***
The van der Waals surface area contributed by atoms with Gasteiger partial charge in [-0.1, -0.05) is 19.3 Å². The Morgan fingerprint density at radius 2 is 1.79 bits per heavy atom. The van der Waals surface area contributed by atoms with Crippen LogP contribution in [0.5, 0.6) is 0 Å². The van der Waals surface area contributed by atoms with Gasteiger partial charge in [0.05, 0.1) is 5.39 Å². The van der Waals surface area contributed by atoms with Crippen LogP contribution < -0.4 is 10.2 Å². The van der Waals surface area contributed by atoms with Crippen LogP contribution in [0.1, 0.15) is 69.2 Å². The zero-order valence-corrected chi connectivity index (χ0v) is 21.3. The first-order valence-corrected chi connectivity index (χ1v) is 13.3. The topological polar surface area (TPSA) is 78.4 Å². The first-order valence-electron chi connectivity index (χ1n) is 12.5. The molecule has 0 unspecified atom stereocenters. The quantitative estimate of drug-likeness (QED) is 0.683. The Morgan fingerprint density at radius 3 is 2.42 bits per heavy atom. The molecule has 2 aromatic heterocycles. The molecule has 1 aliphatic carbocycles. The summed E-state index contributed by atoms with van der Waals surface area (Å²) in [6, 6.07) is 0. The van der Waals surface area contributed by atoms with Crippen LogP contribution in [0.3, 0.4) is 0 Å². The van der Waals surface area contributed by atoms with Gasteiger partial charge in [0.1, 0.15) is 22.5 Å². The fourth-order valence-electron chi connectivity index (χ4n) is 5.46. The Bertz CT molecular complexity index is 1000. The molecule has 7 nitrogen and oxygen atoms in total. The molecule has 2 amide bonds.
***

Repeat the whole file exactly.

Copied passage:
The van der Waals surface area contributed by atoms with Gasteiger partial charge in [-0.1, -0.05) is 19.3 Å². The Morgan fingerprint density at radius 2 is 1.79 bits per heavy atom. The van der Waals surface area contributed by atoms with Crippen LogP contribution in [0.5, 0.6) is 0 Å². The van der Waals surface area contributed by atoms with Gasteiger partial charge in [0.05, 0.1) is 5.39 Å². The van der Waals surface area contributed by atoms with Crippen LogP contribution < -0.4 is 10.2 Å². The van der Waals surface area contributed by atoms with Crippen LogP contribution in [0.1, 0.15) is 69.2 Å². The zero-order valence-corrected chi connectivity index (χ0v) is 21.3. The first-order valence-corrected chi connectivity index (χ1v) is 13.3. The topological polar surface area (TPSA) is 78.4 Å². The first-order valence-electron chi connectivity index (χ1n) is 12.5. The molecule has 0 unspecified atom stereocenters. The quantitative estimate of drug-likeness (QED) is 0.683. The Morgan fingerprint density at radius 3 is 2.42 bits per heavy atom. The molecule has 2 aromatic heterocycles. The molecule has 1 aliphatic carbocycles. The summed E-state index contributed by atoms with van der Waals surface area (Å²) in [6, 6.07) is 0. The van der Waals surface area contributed by atoms with Crippen LogP contribution in [0.3, 0.4) is 0 Å². The van der Waals surface area contributed by atoms with Gasteiger partial charge in [0.1, 0.15) is 22.5 Å². The fourth-order valence-electron chi connectivity index (χ4n) is 5.46. The Bertz CT molecular complexity index is 1000. The molecule has 7 nitrogen and oxygen atoms in total. The molecule has 2 amide bonds.